2 years ago

Tim Holloway wrote: I run a PCB design program that's in Java, for example.

Nice!
One day, when I feel I could shift some time over from learning Java to learning something that I enjoy - I will pick up electronics.
I even have my workstation almost set up: Lots of components, neatly sorted into grids of small boxes, a huge bucket of unneeded appliances waiting to become a project.
All I need is: Scope, good quality iron and a wave generator - and time!
2 years ago
On two occasions, I've been to a potential employer to interview for a C# job.
No idea how it slipped past my agent and the potential employer that my coding experience is mostly COBOL, some Java, no C#, .net or any MS programming.
Definitely a lot of C# in the UK.

My two best friends are both .net/C# guys (an Indian living in the UK and an Israeli living in Holland).

I think Azure definitely boosts C# a lot, because all sorts of DevOps stuff on Azure are automated with C# and DevOps is really hot right now.

Personally, I feel MS are going further and further away from what I like myself.

They have Windows going for them:
Windows XP had the most "user friendly" interface and Windows 7 solved XP being way too hackable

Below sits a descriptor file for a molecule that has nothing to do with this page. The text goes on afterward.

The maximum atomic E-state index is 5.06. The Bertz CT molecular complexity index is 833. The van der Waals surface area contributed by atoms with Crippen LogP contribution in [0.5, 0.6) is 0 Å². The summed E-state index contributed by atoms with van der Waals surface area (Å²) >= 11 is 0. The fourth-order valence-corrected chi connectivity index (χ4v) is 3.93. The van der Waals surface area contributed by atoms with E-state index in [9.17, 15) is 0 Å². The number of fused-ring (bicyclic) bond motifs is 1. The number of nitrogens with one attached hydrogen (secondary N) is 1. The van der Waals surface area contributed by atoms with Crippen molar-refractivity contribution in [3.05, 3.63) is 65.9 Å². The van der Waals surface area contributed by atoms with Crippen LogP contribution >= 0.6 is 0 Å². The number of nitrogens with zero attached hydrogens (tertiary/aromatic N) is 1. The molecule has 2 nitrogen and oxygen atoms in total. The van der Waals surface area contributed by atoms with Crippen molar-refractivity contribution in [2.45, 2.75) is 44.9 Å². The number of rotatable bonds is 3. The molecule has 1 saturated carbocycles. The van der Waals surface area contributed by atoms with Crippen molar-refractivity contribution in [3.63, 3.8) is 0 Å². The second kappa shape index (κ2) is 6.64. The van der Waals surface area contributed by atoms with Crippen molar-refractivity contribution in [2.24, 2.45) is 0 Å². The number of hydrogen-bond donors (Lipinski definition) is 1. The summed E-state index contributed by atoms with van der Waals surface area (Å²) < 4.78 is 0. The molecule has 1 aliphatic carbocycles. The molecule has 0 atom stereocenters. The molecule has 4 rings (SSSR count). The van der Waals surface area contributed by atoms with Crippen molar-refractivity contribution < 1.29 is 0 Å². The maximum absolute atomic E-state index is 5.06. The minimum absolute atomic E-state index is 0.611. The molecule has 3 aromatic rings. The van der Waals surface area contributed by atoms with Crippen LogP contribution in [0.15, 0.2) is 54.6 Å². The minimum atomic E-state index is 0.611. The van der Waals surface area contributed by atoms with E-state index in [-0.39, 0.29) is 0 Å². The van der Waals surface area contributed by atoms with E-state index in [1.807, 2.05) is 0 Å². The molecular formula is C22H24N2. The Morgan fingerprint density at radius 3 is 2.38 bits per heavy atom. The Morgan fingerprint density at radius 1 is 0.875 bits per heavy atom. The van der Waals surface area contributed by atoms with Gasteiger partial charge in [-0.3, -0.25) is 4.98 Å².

Plus, about 90% of the desktop software released will execute on those runtimes as a binary.

However, Windows 10 while really plugging the security holes to almost linux-like level, kinda ruined the interface (a destructive process that started with W8).
The runtime is still very inclusive but all those forced updates, forced telemetry and forced account-based access is a HUGE turn-off for me, as a user.

If linux could natively support applications compiled for the Windows runtime and their GUI had a more user-friendly front-end, sooner or later, they would
dominate Windows.
Mac is the most overrated linux distro out there. 10% of the applications I need are there and they are all "3/5 stars" apps that cost between 10-40 bucks...
I had a mac for two years (got duped by my boss) - more bugs than Ubuntu!
2 years ago
I thought you don't need to @Override a method implementing a body-less interface method?
2 years ago
For each file - yes. I've rarely seen an MP3 file compress at all. But across thousands of files, you start seeing some space economies